Testicular cancer is a disease in which cells become malignant (cancerous) in one or both testicles.
The testicles (also called testes or gonads) are a pair of male sex glands. They produce and store sperm and are the main source of testosterone (male hormones) in men. These hormones control the development of the reproductive organs and other male physical characteristics. The testicles are located under the penis in a sac-like pouch called the scrotum.
Based on the characteristics of the cells in the tumor, testicular cancers are classified as seminomas or nonseminomas. Other types of cancer that arise in the testicles are rare and are not described here. Seminomas may be one of three types: classic, anaplastic, or spermatocytic. Types of nonseminomas include choriocarcinoma, embryonal carcinoma, teratoma, and yolk sac tumors. Testicular tumors may contain both seminoma and nonseminoma cells.
Testicular cancer accounts for only 1 percent of all cancers in men in the United States. About 8,000 men are diagnosed with testicular cancer, and about 390 men die of this disease each year (1). Testicular cancer occurs most often in men between the ages of 20 and 39, and is the most common form of cancer in men between the ages of 15 and 34. It is most common in white men, especially those of Scandinavian descent. The testicular cancer rate has more than doubled among white men in the past 40 years, but has only recently begun to increase among black men. The reason for the racial differences in incidence is not known.
The exact causes of testicular cancer are not known. However, studies have shown that several factors increase a man's chance of developing this disease.
Most testicular cancers are found by men themselves. Also, doctors generally examine the testicles during routine physical exams. Between regular checkups, if a man notices anything unusual about his testicles, he should talk with his doctor. Men should see a doctor if they notice any of the following symptoms:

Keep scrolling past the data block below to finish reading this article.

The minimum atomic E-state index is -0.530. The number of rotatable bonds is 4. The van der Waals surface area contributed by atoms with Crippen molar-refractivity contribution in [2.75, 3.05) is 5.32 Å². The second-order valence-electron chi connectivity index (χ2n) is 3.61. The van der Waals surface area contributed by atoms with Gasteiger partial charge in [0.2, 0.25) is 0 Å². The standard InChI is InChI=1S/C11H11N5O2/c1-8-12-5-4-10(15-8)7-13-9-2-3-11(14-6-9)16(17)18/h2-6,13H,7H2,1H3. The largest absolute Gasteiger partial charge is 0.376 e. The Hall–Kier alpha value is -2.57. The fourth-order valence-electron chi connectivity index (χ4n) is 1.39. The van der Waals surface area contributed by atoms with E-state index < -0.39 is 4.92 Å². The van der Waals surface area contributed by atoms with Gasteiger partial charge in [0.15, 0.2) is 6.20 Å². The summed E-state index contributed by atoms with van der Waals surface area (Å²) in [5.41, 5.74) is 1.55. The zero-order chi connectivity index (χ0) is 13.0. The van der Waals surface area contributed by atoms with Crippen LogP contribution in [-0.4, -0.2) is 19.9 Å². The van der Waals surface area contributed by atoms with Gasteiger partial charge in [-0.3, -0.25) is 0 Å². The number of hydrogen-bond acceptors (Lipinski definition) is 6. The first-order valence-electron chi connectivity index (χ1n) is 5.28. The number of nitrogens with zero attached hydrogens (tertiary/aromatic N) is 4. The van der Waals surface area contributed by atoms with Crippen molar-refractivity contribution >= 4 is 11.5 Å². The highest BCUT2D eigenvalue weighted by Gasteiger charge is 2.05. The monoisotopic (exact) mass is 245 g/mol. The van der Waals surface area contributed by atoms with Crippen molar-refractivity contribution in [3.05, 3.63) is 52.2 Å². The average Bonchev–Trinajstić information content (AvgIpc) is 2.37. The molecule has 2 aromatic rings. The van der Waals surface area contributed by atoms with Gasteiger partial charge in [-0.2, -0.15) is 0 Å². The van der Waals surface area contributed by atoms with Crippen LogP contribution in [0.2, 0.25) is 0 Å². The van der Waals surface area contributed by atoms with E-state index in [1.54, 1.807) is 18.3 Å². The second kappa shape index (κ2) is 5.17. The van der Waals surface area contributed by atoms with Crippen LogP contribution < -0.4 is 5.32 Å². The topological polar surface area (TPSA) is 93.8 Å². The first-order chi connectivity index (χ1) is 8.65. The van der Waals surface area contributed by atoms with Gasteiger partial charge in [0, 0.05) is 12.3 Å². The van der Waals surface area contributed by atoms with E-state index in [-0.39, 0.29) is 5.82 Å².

These symptoms can be caused by cancer or by other conditions. It is important to see a doctor to determine the cause of any of these symptoms.
To help find the cause of symptoms, the doctor evaluates a man's general health. The doctor also performs a physical exam and may order laboratory and diagnostic tests. These tests include:
If testicular cancer is found, more tests are needed to find out if the cancer has spread from the testicle to other parts of the body. Determining the stage (extent) of the disease helps the doctor to plan appropriate treatment.
Although the incidence of testicular cancer has risen in recent years, more than 95 percent of cases can be cured. Treatment is more likely to be successful when testicular cancer is found early. In addition, treatment can often be less aggressive and may cause fewer side effects.
Most men with testicular cancer can be cured with surgery, radiation therapy, and/or chemotherapy. The side effects depend on the type of treatment and may be different for each person.
Seminomas and nonseminomas grow and spread differently and are treated differently. Nonseminomas tend to grow and spread more quickly; seminomas are more sensitive to radiation. If the tumor contains both seminoma and nonseminoma cells, it is treated as a nonseminoma. Treatment also depends on the stage of the cancer, the patient's age and general health, and other factors. Treatment is often provided by a team of specialists, which may include a surgeon, a medical oncologist, and a radiation oncologist.
The three types of standard treatment are described below.